This installment of the Dungeon Dressing-series is 13 pages long, 1 page front cover,1 page advertisement, 2 pages editorial, 1 page ToC/foreword,1 page SRD and 1 page back cover, leaving us with 6 pages of content, so let us take a look, shall we?
As with many installments of the dungeon dressing-series, we kick this one off with an array of basic stats that provide us with hardness, AC, HP etc. of varying types of portcullises, covering this time around even adamantine, mithril, stone and similar exotic materials as well as the more common wooden versions. Oh, and necromancers will want to take a look at those made of bone. Further modification of these basic characteristics is possible via 5 conditions and 3 mechanisms,rope/chain pulleys, the winch and the weight-based mechanism to lower and raise them.
So far, so good, let’s look at the tables! Unless I miscounted, we get 46 entries on the first table and includes basic twinned portcullises, surrounding dressings in the shape of demonic maws and even being made of magnetic ore (which is twisted and a VERY cool idea) – there are also portcullises made from mildly poisonous tropical wood and some additionally secured with bolts. While some of the dressings are cosmetic, e.g. said bolts actually modify the portcullises rules and thus make them more versatile also on a mechanic side.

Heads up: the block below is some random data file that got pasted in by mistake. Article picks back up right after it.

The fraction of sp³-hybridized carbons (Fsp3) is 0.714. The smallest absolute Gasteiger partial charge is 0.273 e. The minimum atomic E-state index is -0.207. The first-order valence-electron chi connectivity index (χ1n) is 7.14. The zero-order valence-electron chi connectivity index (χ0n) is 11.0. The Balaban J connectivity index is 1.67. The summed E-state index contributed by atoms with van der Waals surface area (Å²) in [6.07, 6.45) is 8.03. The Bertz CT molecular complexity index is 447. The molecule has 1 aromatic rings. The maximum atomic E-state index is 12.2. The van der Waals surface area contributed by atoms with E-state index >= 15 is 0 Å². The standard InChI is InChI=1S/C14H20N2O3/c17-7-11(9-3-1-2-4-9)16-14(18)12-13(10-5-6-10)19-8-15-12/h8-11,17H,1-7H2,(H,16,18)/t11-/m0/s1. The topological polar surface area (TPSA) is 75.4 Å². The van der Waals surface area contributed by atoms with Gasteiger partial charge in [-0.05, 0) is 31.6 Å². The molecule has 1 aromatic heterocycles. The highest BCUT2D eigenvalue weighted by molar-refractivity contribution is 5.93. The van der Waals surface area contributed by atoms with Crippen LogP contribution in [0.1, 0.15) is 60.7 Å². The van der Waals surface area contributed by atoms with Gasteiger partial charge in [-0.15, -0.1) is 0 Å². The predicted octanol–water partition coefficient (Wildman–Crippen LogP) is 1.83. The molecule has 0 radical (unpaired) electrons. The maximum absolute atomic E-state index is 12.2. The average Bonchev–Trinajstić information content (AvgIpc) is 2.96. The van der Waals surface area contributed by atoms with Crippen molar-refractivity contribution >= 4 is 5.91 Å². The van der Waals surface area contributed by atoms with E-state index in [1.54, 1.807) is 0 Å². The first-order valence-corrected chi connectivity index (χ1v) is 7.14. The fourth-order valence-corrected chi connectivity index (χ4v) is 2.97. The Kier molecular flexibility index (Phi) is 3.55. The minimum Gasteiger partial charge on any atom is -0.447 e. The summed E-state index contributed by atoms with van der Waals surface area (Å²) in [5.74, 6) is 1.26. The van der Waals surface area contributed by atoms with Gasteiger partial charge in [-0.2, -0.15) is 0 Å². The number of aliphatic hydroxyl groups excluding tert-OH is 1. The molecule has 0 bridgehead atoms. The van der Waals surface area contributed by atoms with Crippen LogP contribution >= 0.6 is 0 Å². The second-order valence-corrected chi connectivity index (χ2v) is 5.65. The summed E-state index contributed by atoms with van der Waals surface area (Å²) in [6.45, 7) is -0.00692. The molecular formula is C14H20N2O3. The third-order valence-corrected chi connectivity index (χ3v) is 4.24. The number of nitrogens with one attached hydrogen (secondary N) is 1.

The second table of the pdf provides us with a full array of 100 different entries that cover being half open, dripping with ooze-like substances or being rusted into place. Again, the massive amount of entries here and there features entries that influence the respective rules.
The final two pages are devoted to 3 sample traps involving portcullises – from teh CR 4 basic falling portcullis to ones that also topple (whether by intention or neglect) as well as a deadly CR 15 portcullis that has the spirit of a banshee (!!) bound to it – with deadly consequences. It should be noted that we get these via multi-rounds effects, variants and an extremely handy sidebar that covers being attacked by a portcullis depending on size – can the hardy dfwarf survive being squashed by it?
Editing and formatting are top-notch as we’ve come to expect from RSP, I didn’t notice a single glitch. Layout adheres to RSP’s elegant 2-column b/w-standard and the pdf comes fully bookmarked and in two versions, one optimized for screen use and one to be printed out.
Portcullises are one of the most underused features in any roleplaying-game fortress and dungeon – they are iconic and foreboding and provide some nasty tactical advantages when used properly. Hence, I was rather glad to see this particular installment of the line come out and what can I say – author Aaron Bailey delivers with a great installment that should have you all covered regarding teh defenses of your structures. One of the finest installments before RSP made it free – and even FOR FREE NOW??? An easy, no-brainer candidate for 5 stars + seal of approval – congrats to the author!